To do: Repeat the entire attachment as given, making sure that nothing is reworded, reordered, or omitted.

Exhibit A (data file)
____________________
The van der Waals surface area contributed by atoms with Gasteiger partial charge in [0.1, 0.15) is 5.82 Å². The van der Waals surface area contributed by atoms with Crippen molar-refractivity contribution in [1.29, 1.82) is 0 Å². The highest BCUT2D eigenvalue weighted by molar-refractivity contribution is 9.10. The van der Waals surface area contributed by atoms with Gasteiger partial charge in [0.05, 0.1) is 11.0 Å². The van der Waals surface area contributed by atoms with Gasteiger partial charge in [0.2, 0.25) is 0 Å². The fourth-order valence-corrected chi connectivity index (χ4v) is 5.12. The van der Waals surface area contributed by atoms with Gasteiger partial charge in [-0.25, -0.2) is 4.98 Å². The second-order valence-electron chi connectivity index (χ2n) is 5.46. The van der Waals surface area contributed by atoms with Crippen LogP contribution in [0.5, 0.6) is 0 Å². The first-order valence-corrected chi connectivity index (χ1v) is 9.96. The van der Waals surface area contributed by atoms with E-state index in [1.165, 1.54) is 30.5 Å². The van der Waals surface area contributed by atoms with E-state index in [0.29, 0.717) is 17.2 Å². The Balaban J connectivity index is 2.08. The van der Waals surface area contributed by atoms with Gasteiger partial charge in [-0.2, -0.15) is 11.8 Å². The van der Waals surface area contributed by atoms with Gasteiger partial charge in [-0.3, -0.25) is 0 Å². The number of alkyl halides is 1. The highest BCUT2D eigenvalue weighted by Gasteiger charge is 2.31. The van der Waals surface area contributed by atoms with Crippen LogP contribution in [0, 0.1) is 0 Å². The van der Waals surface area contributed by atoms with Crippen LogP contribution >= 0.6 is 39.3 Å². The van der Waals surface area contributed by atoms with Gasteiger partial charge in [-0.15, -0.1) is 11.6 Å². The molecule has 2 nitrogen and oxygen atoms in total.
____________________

The van der Waals surface area contributed by atoms with Gasteiger partial charge in [0.1, 0.15) is 5.82 Å². The van der Waals surface area contributed by atoms with Crippen molar-refractivity contribution in [1.29, 1.82) is 0 Å². The highest BCUT2D eigenvalue weighted by molar-refractivity contribution is 9.10. The van der Waals surface area contributed by atoms with Gasteiger partial charge in [0.05, 0.1) is 11.0 Å². The van der Waals surface area contributed by atoms with Gasteiger partial charge in [0.2, 0.25) is 0 Å². The fourth-order valence-corrected chi connectivity index (χ4v) is 5.12. The van der Waals surface area contributed by atoms with Gasteiger partial charge in [-0.25, -0.2) is 4.98 Å². The second-order valence-electron chi connectivity index (χ2n) is 5.46. The van der Waals surface area contributed by atoms with Crippen LogP contribution in [0.5, 0.6) is 0 Å². The first-order valence-corrected chi connectivity index (χ1v) is 9.96. The van der Waals surface area contributed by atoms with E-state index in [1.165, 1.54) is 30.5 Å². The van der Waals surface area contributed by atoms with E-state index in [0.29, 0.717) is 17.2 Å². The Balaban J connectivity index is 2.08. The van der Waals surface area contributed by atoms with Gasteiger partial charge in [-0.2, -0.15) is 11.8 Å². The van der Waals surface area contributed by atoms with Gasteiger partial charge in [-0.3, -0.25) is 0 Å². The number of alkyl halides is 1. The highest BCUT2D eigenvalue weighted by Gasteiger charge is 2.31. The van der Waals surface area contributed by atoms with Crippen LogP contribution in [0, 0.1) is 0 Å². The van der Waals surface area contributed by atoms with Crippen LogP contribution >= 0.6 is 39.3 Å². The van der Waals surface area contributed by atoms with Gasteiger partial charge in [-0.15, -0.1) is 11.6 Å². The molecule has 2 nitrogen and oxygen atoms in total.